Devil's Acre

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The Devil's Acre with the Palace of Westminster in the background, in an 1872 illustration by Gustave Doré. The illustration shows the Devil's Acre some years into the slum clearance, with the courtyard of small low-lying houses surrounded by multi-occupancy houses fronting onto Old Pye Street.[1]

The Devil's Acre was a notorious slum near Westminster Abbey in Victorian London.[2] The Devil's Acre was on and behind Old Pye Street, Great St Anne's Lane (now St Ann's Street) and Duck Lane (now St Matthew Street) in the parish of Westminster St Margaret and St John.

In the 19th century it was considered one of the worst areas of London — in 1850 Charles Dickens called it The Devil's Acre in Household Words. In the same year the term slum was popularised by England and Wales's Cardinal Wiseman based at Westminster Cathedral adjoining the area, when his description of it was widely quoted in the national press.

Origins[edit]

Westminster has its origins in medieval times. The monks of the Westminster Abbey would offer safe haven to suspected criminals and debtors, leading to the area next to the western gate of the Abbey being called "the Sanctuary". This acquired a reputation for narrow streets and run-down dwellings, as did certain other parts of Westminster in the 18th century.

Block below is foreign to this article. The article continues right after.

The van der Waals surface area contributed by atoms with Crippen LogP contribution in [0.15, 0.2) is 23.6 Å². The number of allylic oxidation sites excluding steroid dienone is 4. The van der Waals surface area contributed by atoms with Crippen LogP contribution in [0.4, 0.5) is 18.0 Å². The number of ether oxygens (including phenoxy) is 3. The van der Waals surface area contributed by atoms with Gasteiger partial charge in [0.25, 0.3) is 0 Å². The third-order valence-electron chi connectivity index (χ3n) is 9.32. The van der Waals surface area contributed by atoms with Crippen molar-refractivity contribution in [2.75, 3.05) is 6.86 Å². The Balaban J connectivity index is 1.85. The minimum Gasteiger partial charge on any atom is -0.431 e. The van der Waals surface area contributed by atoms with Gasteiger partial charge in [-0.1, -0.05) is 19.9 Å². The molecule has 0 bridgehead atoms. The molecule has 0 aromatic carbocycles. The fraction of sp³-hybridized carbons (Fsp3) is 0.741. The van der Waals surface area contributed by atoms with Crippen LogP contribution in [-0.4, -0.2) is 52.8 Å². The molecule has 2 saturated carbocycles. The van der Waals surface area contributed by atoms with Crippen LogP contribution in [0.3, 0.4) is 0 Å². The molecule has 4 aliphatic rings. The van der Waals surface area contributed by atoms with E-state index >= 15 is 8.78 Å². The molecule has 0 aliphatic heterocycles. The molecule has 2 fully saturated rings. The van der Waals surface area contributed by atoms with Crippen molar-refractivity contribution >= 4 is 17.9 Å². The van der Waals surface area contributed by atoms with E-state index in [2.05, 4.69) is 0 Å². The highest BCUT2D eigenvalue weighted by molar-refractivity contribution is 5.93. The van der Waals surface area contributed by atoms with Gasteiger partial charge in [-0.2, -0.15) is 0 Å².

The area around Old Pye Street, Great St Anne's Lane (now St Ann's Street) and Duck Lane (now St Matthew Street), including most of the properties on those streets, was considered the worst. Prior to the 18th century the area was considered a desirable place to live, but in the middle of the 18th century gardens and courtyards were built over and the streets became "notoriously ill-paved and ill-maintained". Dwellings were built with the cheapest material, lacked ventilation, had poor lighting, and no drainage or sanitation facilities.[3] In particular, poorer parts of the City of London had a lack of night soil affordability which resulted, as in other major cities in the culverting (covering over) of all of its small streams, such as the Tyburn. This created stench in remnant low flood plains of their lowest course which is a particular feature of Westminster, Lambeth Marsh and the lowest areas of the docklands - all of this is visible from a simple contour map which often correlates with Booth's poverty map.[4]